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Coaching change, QB injuries, surprising losses — USC has dealt with its own kind of adversity as Utah comes to town

USC head coach Clay Helton was fired on Sept. 13, just two days after the Trojans fell 42-28 to Stanford. USC is now being led by interim coach Donte Williams. The Trojans already have two conference losses.

Southern California head coach Donte Williams stands on the field before an NCAA college football game against Oregon State Saturday, Sept. 25, 2021, in Los Angeles.
Marcio Jose Sanchez, Associated Press

Just as Utah can say this season hasn’t gone anything like it had expected back in August, USC can say the same.

The circumstances, of course, are very different. But both programs, which were among the favorites to win the Pac-12 South going into the 2021 campaign, have faced plenty of adversity.

The Utes visit the Trojans Saturday (6 p.m. MDT, FOX).

USC head coach Clay Helton was fired on Sept. 13, just two days after the Trojans fell 42-28 to Stanford. USC (3-2, 2-2) is now being led by interim coach Donte Williams. The Trojans already have two conference losses.

The week after the loss to Stanford, at Washington State, USC quarterback Kedon Slovis went down with an injury. He was replaced by former Corner Canyon star Jaxson Dart, who enrolled at USC last spring after graduating early from high school. He earned national prep of the year honors.

In Dart’s unexpected USC debut, he rallied the Trojans to a 45-14 victory. The freshman completed 30 of 46 passes for 391 yards — the 391 yards set a new USC record for most passing yards in a debut. He also threw four touchdowns and two interceptions. He ran six times for 32 yards.

However, Dart, the son of former Utah safety Brandon Dart (1994-96, 1999-2000) injured the meniscus in his right knee, requiring surgery. He returned to practice earlier this week while wearing a brace on his knee.

“Still week to week, still got to get doctor clearance,” Williams told The Los Angeles Times about Dart.

Just when it looked like the Trojans were figuring things out, they got steamrolled at home by Oregon State, 45-27.

Then last week at Colorado, Slovis threw for 276 yards and three touchdowns in his finest performance of the season.

“Right now, I like what I see from Kedon,” Williams said. “The look in his eyes right here — the eyes never lie — and the look in his eyes right now are really good.”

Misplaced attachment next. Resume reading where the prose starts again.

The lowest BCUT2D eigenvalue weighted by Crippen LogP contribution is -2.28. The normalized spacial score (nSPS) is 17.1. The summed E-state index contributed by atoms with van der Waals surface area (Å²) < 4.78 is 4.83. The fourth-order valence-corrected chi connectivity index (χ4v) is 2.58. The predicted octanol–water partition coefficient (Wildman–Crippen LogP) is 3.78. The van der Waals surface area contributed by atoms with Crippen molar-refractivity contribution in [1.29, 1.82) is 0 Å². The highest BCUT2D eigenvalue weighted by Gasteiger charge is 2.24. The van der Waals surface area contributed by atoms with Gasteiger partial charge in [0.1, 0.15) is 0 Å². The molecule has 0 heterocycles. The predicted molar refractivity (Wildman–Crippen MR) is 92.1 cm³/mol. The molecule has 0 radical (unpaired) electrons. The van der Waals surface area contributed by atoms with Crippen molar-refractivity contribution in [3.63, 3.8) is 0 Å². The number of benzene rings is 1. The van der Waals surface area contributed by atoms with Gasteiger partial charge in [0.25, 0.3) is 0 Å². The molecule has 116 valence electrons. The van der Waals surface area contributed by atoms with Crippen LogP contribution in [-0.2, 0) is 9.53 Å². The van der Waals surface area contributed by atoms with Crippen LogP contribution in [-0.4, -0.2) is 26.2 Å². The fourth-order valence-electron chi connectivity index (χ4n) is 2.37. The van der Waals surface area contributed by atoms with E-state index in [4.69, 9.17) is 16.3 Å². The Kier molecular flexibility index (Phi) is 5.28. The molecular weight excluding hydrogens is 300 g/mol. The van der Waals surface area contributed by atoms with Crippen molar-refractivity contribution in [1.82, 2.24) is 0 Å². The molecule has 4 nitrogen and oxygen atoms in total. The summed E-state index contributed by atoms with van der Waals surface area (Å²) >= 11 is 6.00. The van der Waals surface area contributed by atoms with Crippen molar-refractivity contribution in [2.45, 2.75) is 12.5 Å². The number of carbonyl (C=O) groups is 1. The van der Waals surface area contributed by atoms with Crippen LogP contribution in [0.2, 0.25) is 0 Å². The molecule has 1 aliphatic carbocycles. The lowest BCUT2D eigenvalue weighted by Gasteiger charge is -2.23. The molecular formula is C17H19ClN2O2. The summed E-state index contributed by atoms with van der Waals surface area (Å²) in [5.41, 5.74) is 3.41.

In the 37-14 win against the Buffaloes, USC wide receiver Drake London caught nine passes for 130 yards and a touchdown while running back Keaontay Ingram rushed 14 times for 124 yards.

As the Utes are aware, the Trojans’ Air Raid offense can be dangerous.

“Offensively, the receiver is terrific. That London kid is as good as there is in the country, maybe the best in the country,” said Utah coach Kyle Whittingham. “He’s certainly a weapon for them. Slovis played well against Colorado and they ran the ball exceptionally well. Colorado was almost daring them to run the ball with some of their schemes and their fronts — and they did.”

Utah cornerback Clark Phillips III is confident that defensive coordinator Morgan Scalley will have the defensive backs ready.

“Coach Scalley prepares us. He does a great job doing so. We’ve got to execute our assignments,” Phillips said. “We’ve got to have great coverage and we’ve got to make plays on third downs. That’s our emphasis. We have to dominate.”

USC edge rusher Drake Jackson recorded a pair of sacks against the Buffaloes and the Trojans limited Colorado to 80 yards rushing.

“They’re a really talented group. They played really well the other day,” Utah offensive line coach Jim Harding said of USC’s defensive line. “We recognize that the matchups and the overall approach is going to have to pick up this week and I think our guys will be ready for it.”

Whittingham understands the road test facing his team.

“USC is a big challenge. I know they’ve dropped a couple of ball games this year but they’re as talented as they ever are,” he said. “A high level of talent is what they have. Our work is cut out for us. It’s on the road, at the Coliseum, which has been a brutal place for us to play. We haven’t had a lot of success down there, if any. We’ve got to prepare and get ready and move forward, which our team is ready to do.”

Meanwhile, with the USC job being one of the most high-profile in the country, there’s plenty of speculation about who will be coaching the Trojans next season. The school is carrying out its first head coaching search in eight years.

Among the likely candidates, according to the L.A. Times, include Penn State’s James Franklin, Cincinnati’s Luke Fickell, Iowa State’s Matt Campbell, Alabama offensive coordinator Bill O’Brien and BYU’s Kalani Sitake.

After Helton’s firing, Whittingham expressed his support.

“Clay’s a friend of mine. I think he’s a heckuva football coach. It’s a brutal business. When you sign up for this business, you know that this is part of the deal,” he said. “Right, wrong or indifferent, it’s reality. I wish him the best. I’m sure he’ll land on his feet because he’s a quality coach and a quality person.”

On Saturday, two teams that have dealt with varying degrees of adversity collide at Los Angeles Memorial Coliseum.

That’s a place where Utah has never won. But the Utes are hoping to change that.

“They have a lot of good players and they’re usually well-coached,” said defensive line coach Lewis Powell. “We’re excited to play in the Coliseum and bring home the ‘W.’”